Artesunate plus pyronaridine for treating uncomplicated Plasmodium falciparum malaria

Hasifa Bukirwa1, B Unnikrishnan2, Christine V Kramer3, David Sinclair4, Suma Nair5, Prathap Tharyan6

Makerere University Medical School, Kampala, Uganda
Kasturba Medical College, Department of Community Medicine, Mangalore, Karnataka, India
Liverpool School of Tropical Medicine, Cochrane Infectious Diseases Group, Liverpool, UK
Liverpool School of Tropical Medicine, Department of Clinical Sciences, Liverpool, UK
Kasturba Medical College, Community Medicine, Manipal, Udupi, India
Christian Medical College, South Asian Cochrane Network & Centre, Prof. BV Moses Centre for Evidence-Informed Health Care and Health Policy, Vellore, Tamil Nadu, India

Artesunate plus pyronaridine for treating uncomplicated Plasmodium falciparum malaria. Cochrane Database of Systematic Reviews 2014, Issue 3. Art. No.: CD006404.

To read the full review please follow this link: DOI: 10.1002/14651858.CD006404.pub2. 

What is uncomplicated malaria and how might artesunate-pyronaridine work

Uncomplicated malaria is the milder form of malaria which usually causes fever, with or without headache, tiredness, muscle pains, abdominal pains, nausea, and vomiting. If left untreated, uncomplicated malaria can rapidly develop into severe malaria with kidney failure, fitting, unconsciousness, and eventually death. Plasmodium falciparum is the most common parasite causing malaria in sub-Saharan Africa and causes most of the severe malaria worldwide.

The World Health Organization currently recommends countries use one of five different artemisinin-based combination therapies (ACTs) to treat malaria. These combinations contain an artemisinin component (artemether, dihydroartemisinin, or artesunate), which works quickly to clear the parasite from the person's blood, and a longer-acting drug which clears the remaining parasites from the blood and may prevent new Plasmodium infections for several weeks. Artesunate plus pyronaridine is a new combination and in this review we evaluate its effectiveness and safety compared to the other ACTs.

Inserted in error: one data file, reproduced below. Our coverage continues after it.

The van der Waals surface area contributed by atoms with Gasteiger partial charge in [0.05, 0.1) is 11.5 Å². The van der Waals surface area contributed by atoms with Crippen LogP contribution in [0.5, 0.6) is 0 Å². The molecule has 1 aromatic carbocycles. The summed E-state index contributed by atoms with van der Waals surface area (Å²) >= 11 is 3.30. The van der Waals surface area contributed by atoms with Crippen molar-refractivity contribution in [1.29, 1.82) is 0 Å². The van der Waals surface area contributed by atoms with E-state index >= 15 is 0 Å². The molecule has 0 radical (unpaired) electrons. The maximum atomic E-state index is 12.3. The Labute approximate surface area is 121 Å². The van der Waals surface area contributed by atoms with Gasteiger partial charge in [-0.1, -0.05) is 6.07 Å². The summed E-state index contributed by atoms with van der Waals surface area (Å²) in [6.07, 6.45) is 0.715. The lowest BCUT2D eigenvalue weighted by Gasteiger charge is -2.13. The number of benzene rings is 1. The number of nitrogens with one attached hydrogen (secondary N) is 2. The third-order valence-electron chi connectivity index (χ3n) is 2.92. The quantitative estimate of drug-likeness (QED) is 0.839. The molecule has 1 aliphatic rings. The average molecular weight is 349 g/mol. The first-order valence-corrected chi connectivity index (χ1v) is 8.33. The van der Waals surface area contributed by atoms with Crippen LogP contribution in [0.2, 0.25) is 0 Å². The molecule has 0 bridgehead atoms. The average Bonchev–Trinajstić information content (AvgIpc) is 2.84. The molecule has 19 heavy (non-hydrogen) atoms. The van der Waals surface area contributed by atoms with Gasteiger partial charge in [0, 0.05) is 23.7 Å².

After examining the research published up to 16 January 2014, we included six randomized controlled trials, enrolling 3718 children and adults.

What the research says

Based on studies of mostly older children and adults living in Africa and Southeast Asia, artesunate-pyronaridine is probably as effective as artemether-lumefantrine at treating uncomplicated malaria and preventing further malaria infections after treatment (moderate quality evidence).

In a study primarily of older children and adults in Asia, artesunate-pyronaridine is probably as effective as artesunate plus mefloquine at treating P. falciparum malaria and preventing recurrent parasitaemias (moderate quality evidence).

Serious adverse events were rare in people treated with either artesunate-pyronaridine or other ACTs. However, short-lasting liver toxicity was more frequent in people treated with artesunate-pyronaridine than with the other antimalarials (moderate quality evidence).

Authors' conclusions

Artesunate-pyronaridine performed well compared to the other two ACT with which it has been compared, but further studies in African and Asian children are required to help clarify whether this combination is an option for first-line treatment.